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John Hadden Photography

Photography of the Natural World

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flowers

Glory Blue

morning-glory
Morning glory blue

The morning glories that Robin planted in window boxes by our back patio seem to be slow and somewhat reluctant bloomers this season. However, what they lack in enthusiasm, they make up for in beauty…

Panasonic GX8, Olympus 60mm macro lens, ISO 1600, f/8, 1/5000″ exposure.

 

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Magnolia

magnolia
Magnolia blooming in our back yard

The magnolia tree in our back yard is in full bloom right now. It’s always a treat to watch the fat furry buds on this tree crack open and burst like slow motion fireworks. But, alas, it’s a short lived celebration as the blossoms are already starting to fall apart.

Panasonic GX8, Lumix 100-300mm lens @  218mm, ISO 800, f/8, 1/5000″ exposure.

Wake Robin

wake-robin
Purple trillium in bloom along Taft Road

The purple trillium—also known as wake-robin—is in bloom in the woods now. I love the deep crimson red coloring and the complex centers.

Panasonic GM5, Olympus 60mm macro lens, ISO 400, f/8, 1/125″ exposure

Spring Beauties

spring-beauties-18
Carolina Spring Beauties blooming in the woods

The spring beauties are in full and abundant bloom in the woods up behind our house. There’s a veritable carpet of these little blossoms in a particular spot along the trails that I run in the morning, and they make for a sweetly fragrant run!

Panasonic GM5, Lumix 12-32mm lens @  32mm, ISO 400, f/8, 1/250″ exposure.

Frosted

frosted-chicory
Chicory frosted

Late season chicory sports a fringe of frost.

Nikon D600, Sigma 105mm macro lens, ISO 1250, f/13, 1/60″ exposure.

Daylily dream

daylily-dream
A bank of daylillies along East Street

Daylilies are in bloom now and the bank of naturalized blossoms along East Street are putting on a good show!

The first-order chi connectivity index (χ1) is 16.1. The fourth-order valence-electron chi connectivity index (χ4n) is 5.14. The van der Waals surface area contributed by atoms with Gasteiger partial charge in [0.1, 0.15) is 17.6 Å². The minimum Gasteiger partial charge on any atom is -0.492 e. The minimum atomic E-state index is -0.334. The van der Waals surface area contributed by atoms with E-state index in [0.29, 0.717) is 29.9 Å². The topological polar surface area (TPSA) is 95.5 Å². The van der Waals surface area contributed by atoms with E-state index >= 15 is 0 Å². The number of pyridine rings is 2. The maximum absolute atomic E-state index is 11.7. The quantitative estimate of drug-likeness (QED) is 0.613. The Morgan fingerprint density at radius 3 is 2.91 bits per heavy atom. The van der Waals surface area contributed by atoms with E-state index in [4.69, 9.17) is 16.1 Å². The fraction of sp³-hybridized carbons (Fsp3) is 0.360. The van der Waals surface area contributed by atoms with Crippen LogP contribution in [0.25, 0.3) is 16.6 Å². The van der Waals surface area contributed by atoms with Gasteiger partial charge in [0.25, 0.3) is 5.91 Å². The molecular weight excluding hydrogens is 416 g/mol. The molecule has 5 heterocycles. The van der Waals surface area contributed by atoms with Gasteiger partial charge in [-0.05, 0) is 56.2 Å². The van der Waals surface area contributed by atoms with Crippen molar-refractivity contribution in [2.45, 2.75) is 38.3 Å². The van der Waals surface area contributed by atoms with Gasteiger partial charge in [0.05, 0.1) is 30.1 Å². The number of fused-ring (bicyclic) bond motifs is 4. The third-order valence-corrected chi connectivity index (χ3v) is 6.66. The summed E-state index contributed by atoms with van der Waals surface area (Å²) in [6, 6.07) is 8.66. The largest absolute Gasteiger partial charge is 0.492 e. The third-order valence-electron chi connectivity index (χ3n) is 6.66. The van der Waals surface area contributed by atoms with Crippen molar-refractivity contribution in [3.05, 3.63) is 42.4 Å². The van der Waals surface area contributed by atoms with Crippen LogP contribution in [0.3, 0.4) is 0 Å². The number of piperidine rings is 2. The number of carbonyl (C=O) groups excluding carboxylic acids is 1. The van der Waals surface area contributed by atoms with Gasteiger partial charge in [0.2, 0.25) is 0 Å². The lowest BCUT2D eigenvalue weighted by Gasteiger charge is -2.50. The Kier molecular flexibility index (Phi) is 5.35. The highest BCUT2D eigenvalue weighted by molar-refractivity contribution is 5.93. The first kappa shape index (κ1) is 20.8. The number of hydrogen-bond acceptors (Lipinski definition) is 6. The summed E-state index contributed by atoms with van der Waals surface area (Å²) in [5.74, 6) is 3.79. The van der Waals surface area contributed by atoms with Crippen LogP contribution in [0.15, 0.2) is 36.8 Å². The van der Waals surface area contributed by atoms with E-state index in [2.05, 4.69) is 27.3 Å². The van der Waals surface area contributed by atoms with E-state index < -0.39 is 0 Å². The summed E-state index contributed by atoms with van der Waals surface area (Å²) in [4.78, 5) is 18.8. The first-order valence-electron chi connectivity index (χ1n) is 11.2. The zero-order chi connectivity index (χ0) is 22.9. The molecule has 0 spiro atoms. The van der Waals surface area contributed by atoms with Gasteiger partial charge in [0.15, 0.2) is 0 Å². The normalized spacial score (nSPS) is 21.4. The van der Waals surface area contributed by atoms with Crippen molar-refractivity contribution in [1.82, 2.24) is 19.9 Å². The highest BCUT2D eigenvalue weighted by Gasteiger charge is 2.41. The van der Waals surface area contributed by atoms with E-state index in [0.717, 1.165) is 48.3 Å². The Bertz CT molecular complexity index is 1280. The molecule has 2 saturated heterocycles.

Nikon D600, Sigma 105mm macro lens, ISO 200, f/3.3, 1/4000″ exposure

Rugosa

rugosa-rose
Rugosa rose blooming by the pond

Fragrant rugosa roses are blooming in many locations around our property. This hearty and aggressively spreading perennial shrub can sometimes be a bit invasive, but I’ll take the sweet smell and bright blooms!

Nikon D600, Sigma 105mm macro lens, ISO 800, f/16, 1/1600″ exposure.

Rye and Blue

grass-irises
Rye grass flowering by the pond

I’m always amazed at what is revealed when you get in close to a subject. From a distance (and without my reading glasses on…) these rye grass stems (please correct me if I’m wrong on the ID) don’t look like much. But on closer inspection, the tiny flowerettes reveal themselves. A shallow depth of field blurs the irises that were blooming behind.

I’ve been using my full frame Nikon again recently along with a wonderful Sigma 105mm macro lens. I’d kind of forgotten what wonderful photos this setup can take, especially with the magic bokeh!

Nikon D600, Sigma 105mm macro, ISO 800, f/11, 1/100″ exposure.

Apache Plume

apache-plume
Apache Plume blooming in Plaza Blanca

I came across this spectacular shrub while hiking in Plaza Blanca, New Mexico. I was drawn to the feather styles of the plant.

From Wikipedia:

“The flower of the shrub is roselike when new, with rounded white petals and a center filled with many thready stamens and pistils. The ovary of the flower remains after the white petals fall away, leaving many plumelike lavender styles, each 3 to 5 centimeters long. The plant may be covered with these dark pinkish clusters of curling, feathery styles after flowering. Each style is attached to a developing fruit, which is a small achene. The fruit is dispersed when the wind catches the styles and blows them away.”

Here’s a shot of the shrub in situ. Amazing that anything can grow out of solid rock!

apache-plume-shrub

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